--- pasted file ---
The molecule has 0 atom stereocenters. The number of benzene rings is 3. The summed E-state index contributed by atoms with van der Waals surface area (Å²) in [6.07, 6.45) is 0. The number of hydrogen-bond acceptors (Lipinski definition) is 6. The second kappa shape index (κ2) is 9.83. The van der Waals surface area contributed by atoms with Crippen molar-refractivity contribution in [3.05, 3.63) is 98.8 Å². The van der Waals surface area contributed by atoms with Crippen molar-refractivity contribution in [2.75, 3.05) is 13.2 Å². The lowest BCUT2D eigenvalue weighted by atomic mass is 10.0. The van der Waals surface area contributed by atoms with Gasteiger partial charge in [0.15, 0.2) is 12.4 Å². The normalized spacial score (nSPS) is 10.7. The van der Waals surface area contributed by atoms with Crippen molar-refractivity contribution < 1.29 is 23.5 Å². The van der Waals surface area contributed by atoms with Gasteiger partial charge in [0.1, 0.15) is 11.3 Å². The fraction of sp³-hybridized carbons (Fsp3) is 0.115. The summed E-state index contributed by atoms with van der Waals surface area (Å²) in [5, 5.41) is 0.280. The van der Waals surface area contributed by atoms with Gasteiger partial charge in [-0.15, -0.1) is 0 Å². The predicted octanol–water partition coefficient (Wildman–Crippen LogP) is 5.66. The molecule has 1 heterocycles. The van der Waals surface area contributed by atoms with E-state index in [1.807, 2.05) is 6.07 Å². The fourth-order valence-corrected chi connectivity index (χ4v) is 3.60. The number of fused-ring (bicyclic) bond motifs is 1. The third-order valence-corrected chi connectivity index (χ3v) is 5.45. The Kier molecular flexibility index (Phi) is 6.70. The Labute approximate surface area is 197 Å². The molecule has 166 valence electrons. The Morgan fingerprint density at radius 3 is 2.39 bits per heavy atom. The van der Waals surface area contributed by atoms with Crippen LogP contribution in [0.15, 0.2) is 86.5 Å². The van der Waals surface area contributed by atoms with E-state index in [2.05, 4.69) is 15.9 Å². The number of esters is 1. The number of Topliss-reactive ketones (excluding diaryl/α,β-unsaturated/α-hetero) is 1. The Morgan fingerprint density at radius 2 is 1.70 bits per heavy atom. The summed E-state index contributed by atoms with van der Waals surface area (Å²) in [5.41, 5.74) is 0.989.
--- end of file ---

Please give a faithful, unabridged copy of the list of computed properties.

The molecule has 0 atom stereocenters. The number of benzene rings is 3. The summed E-state index contributed by atoms with van der Waals surface area (Å²) in [6.07, 6.45) is 0. The number of hydrogen-bond acceptors (Lipinski definition) is 6. The second kappa shape index (κ2) is 9.83. The van der Waals surface area contributed by atoms with Crippen molar-refractivity contribution in [3.05, 3.63) is 98.8 Å². The van der Waals surface area contributed by atoms with Crippen molar-refractivity contribution in [2.75, 3.05) is 13.2 Å². The lowest BCUT2D eigenvalue weighted by atomic mass is 10.0. The van der Waals surface area contributed by atoms with Gasteiger partial charge in [0.15, 0.2) is 12.4 Å². The normalized spacial score (nSPS) is 10.7. The van der Waals surface area contributed by atoms with Crippen molar-refractivity contribution < 1.29 is 23.5 Å². The van der Waals surface area contributed by atoms with Gasteiger partial charge in [0.1, 0.15) is 11.3 Å². The fraction of sp³-hybridized carbons (Fsp3) is 0.115. The summed E-state index contributed by atoms with van der Waals surface area (Å²) in [5, 5.41) is 0.280. The van der Waals surface area contributed by atoms with Gasteiger partial charge in [-0.15, -0.1) is 0 Å². The predicted octanol–water partition coefficient (Wildman–Crippen LogP) is 5.66. The molecule has 1 heterocycles. The van der Waals surface area contributed by atoms with E-state index in [1.807, 2.05) is 6.07 Å². The fourth-order valence-corrected chi connectivity index (χ4v) is 3.60. The number of fused-ring (bicyclic) bond motifs is 1. The third-order valence-corrected chi connectivity index (χ3v) is 5.45. The Kier molecular flexibility index (Phi) is 6.70. The Labute approximate surface area is 197 Å². The molecule has 166 valence electrons. The Morgan fingerprint density at radius 3 is 2.39 bits per heavy atom. The van der Waals surface area contributed by atoms with Crippen LogP contribution in [0.15, 0.2) is 86.5 Å². The van der Waals surface area contributed by atoms with E-state index in [2.05, 4.69) is 15.9 Å². The number of esters is 1. The number of Topliss-reactive ketones (excluding diaryl/α,β-unsaturated/α-hetero) is 1. The Morgan fingerprint density at radius 2 is 1.70 bits per heavy atom. The summed E-state index contributed by atoms with van der Waals surface area (Å²) in [5.41, 5.74) is 0.989.